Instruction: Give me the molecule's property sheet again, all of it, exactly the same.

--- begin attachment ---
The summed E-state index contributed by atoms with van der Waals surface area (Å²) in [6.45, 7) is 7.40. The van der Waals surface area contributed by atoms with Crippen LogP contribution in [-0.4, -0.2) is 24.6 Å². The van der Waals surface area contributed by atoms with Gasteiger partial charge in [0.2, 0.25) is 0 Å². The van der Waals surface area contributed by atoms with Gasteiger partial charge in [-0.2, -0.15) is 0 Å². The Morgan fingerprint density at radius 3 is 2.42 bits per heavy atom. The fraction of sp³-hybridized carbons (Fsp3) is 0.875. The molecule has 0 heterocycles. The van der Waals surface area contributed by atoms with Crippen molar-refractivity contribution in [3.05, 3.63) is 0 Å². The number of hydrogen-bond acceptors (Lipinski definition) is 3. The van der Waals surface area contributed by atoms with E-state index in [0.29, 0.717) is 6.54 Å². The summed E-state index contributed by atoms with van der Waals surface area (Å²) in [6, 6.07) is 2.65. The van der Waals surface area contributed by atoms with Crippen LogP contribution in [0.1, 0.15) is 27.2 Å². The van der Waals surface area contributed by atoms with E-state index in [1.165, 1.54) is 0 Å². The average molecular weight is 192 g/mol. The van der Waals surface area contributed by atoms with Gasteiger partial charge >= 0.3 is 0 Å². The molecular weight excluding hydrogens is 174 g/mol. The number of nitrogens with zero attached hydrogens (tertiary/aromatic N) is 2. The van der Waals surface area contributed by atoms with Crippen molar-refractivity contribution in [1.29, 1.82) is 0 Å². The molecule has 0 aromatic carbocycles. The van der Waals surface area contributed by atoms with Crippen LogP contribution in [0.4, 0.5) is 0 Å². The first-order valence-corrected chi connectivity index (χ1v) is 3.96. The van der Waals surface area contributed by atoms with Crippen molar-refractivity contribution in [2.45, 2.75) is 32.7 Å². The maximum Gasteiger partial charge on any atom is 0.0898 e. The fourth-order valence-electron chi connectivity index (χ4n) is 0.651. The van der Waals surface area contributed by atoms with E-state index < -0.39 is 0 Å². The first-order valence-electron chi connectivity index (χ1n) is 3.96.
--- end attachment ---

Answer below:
The summed E-state index contributed by atoms with van der Waals surface area (Å²) in [6.45, 7) is 7.40. The van der Waals surface area contributed by atoms with Crippen LogP contribution in [-0.4, -0.2) is 24.6 Å². The van der Waals surface area contributed by atoms with Gasteiger partial charge in [0.2, 0.25) is 0 Å². The van der Waals surface area contributed by atoms with Gasteiger partial charge in [-0.2, -0.15) is 0 Å². The Morgan fingerprint density at radius 3 is 2.42 bits per heavy atom. The fraction of sp³-hybridized carbons (Fsp3) is 0.875. The molecule has 0 heterocycles. The van der Waals surface area contributed by atoms with Crippen molar-refractivity contribution in [3.05, 3.63) is 0 Å². The number of hydrogen-bond acceptors (Lipinski definition) is 3. The van der Waals surface area contributed by atoms with E-state index in [0.29, 0.717) is 6.54 Å². The summed E-state index contributed by atoms with van der Waals surface area (Å²) in [6, 6.07) is 2.65. The van der Waals surface area contributed by atoms with Crippen LogP contribution in [0.1, 0.15) is 27.2 Å². The van der Waals surface area contributed by atoms with E-state index in [1.165, 1.54) is 0 Å². The average molecular weight is 192 g/mol. The van der Waals surface area contributed by atoms with Gasteiger partial charge >= 0.3 is 0 Å². The molecular weight excluding hydrogens is 174 g/mol. The number of nitrogens with zero attached hydrogens (tertiary/aromatic N) is 2. The van der Waals surface area contributed by atoms with Crippen molar-refractivity contribution in [1.29, 1.82) is 0 Å². The molecule has 0 aromatic carbocycles. The van der Waals surface area contributed by atoms with Crippen LogP contribution in [0.4, 0.5) is 0 Å². The first-order valence-corrected chi connectivity index (χ1v) is 3.96. The van der Waals surface area contributed by atoms with Crippen molar-refractivity contribution in [2.45, 2.75) is 32.7 Å². The maximum Gasteiger partial charge on any atom is 0.0898 e. The fourth-order valence-electron chi connectivity index (χ4n) is 0.651. The van der Waals surface area contributed by atoms with E-state index < -0.39 is 0 Å². The first-order valence-electron chi connectivity index (χ1n) is 3.96.